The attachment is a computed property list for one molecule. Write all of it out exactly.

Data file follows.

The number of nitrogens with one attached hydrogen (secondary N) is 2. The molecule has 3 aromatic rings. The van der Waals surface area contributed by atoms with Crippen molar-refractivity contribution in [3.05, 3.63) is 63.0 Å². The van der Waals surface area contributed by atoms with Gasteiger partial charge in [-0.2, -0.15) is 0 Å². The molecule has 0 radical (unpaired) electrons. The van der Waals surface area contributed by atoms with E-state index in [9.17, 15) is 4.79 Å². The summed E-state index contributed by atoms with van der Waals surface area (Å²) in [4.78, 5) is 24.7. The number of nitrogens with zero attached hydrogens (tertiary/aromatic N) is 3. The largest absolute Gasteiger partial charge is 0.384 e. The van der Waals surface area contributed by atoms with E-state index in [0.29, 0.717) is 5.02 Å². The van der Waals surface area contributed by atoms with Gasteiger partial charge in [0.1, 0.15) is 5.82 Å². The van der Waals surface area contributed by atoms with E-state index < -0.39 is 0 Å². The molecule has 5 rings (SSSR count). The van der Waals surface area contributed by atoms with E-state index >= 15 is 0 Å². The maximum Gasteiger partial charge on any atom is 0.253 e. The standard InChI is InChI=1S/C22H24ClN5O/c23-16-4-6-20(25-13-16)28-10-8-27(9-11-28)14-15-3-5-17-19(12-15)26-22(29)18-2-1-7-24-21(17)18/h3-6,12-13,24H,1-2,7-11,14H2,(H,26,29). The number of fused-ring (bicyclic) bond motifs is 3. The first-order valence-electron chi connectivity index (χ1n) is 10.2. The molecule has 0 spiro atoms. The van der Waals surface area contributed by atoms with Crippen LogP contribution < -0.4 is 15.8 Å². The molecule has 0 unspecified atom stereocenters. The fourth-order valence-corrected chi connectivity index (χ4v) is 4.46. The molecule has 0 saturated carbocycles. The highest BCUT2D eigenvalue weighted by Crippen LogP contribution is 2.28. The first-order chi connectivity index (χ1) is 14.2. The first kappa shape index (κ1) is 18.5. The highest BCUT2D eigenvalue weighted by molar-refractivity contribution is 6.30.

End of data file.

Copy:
The number of nitrogens with one attached hydrogen (secondary N) is 2. The molecule has 3 aromatic rings. The van der Waals surface area contributed by atoms with Crippen molar-refractivity contribution in [3.05, 3.63) is 63.0 Å². The van der Waals surface area contributed by atoms with Gasteiger partial charge in [-0.2, -0.15) is 0 Å². The molecule has 0 radical (unpaired) electrons. The van der Waals surface area contributed by atoms with E-state index in [9.17, 15) is 4.79 Å². The summed E-state index contributed by atoms with van der Waals surface area (Å²) in [4.78, 5) is 24.7. The number of nitrogens with zero attached hydrogens (tertiary/aromatic N) is 3. The largest absolute Gasteiger partial charge is 0.384 e. The van der Waals surface area contributed by atoms with E-state index in [0.29, 0.717) is 5.02 Å². The van der Waals surface area contributed by atoms with Gasteiger partial charge in [0.1, 0.15) is 5.82 Å². The van der Waals surface area contributed by atoms with E-state index < -0.39 is 0 Å². The molecule has 5 rings (SSSR count). The van der Waals surface area contributed by atoms with E-state index >= 15 is 0 Å². The maximum Gasteiger partial charge on any atom is 0.253 e. The standard InChI is InChI=1S/C22H24ClN5O/c23-16-4-6-20(25-13-16)28-10-8-27(9-11-28)14-15-3-5-17-19(12-15)26-22(29)18-2-1-7-24-21(17)18/h3-6,12-13,24H,1-2,7-11,14H2,(H,26,29). The number of fused-ring (bicyclic) bond motifs is 3. The first-order valence-electron chi connectivity index (χ1n) is 10.2. The molecule has 0 spiro atoms. The van der Waals surface area contributed by atoms with Crippen LogP contribution < -0.4 is 15.8 Å². The molecule has 0 unspecified atom stereocenters. The fourth-order valence-corrected chi connectivity index (χ4v) is 4.46. The molecule has 0 saturated carbocycles. The highest BCUT2D eigenvalue weighted by Crippen LogP contribution is 2.28. The first-order chi connectivity index (χ1) is 14.2. The first kappa shape index (κ1) is 18.5. The highest BCUT2D eigenvalue weighted by molar-refractivity contribution is 6.30.